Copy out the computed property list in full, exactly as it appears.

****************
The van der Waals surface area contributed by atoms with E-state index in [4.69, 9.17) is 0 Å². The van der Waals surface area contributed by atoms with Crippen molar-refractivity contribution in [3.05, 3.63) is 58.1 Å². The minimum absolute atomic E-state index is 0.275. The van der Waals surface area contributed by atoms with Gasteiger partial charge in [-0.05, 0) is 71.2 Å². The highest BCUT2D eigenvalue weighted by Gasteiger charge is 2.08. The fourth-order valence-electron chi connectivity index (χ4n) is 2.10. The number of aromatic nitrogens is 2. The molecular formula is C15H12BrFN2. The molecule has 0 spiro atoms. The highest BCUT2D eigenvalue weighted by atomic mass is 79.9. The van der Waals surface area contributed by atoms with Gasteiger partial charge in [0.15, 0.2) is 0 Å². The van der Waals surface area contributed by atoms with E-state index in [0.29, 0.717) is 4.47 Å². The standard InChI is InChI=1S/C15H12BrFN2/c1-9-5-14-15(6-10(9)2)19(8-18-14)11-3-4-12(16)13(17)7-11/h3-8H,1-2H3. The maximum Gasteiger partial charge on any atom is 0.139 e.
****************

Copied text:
The van der Waals surface area contributed by atoms with E-state index in [4.69, 9.17) is 0 Å². The van der Waals surface area contributed by atoms with Crippen molar-refractivity contribution in [3.05, 3.63) is 58.1 Å². The minimum absolute atomic E-state index is 0.275. The van der Waals surface area contributed by atoms with Gasteiger partial charge in [-0.05, 0) is 71.2 Å². The highest BCUT2D eigenvalue weighted by Gasteiger charge is 2.08. The fourth-order valence-electron chi connectivity index (χ4n) is 2.10. The number of aromatic nitrogens is 2. The molecular formula is C15H12BrFN2. The molecule has 0 spiro atoms. The highest BCUT2D eigenvalue weighted by atomic mass is 79.9. The van der Waals surface area contributed by atoms with Gasteiger partial charge in [0.15, 0.2) is 0 Å². The van der Waals surface area contributed by atoms with E-state index in [0.29, 0.717) is 4.47 Å². The standard InChI is InChI=1S/C15H12BrFN2/c1-9-5-14-15(6-10(9)2)19(8-18-14)11-3-4-12(16)13(17)7-11/h3-8H,1-2H3. The maximum Gasteiger partial charge on any atom is 0.139 e.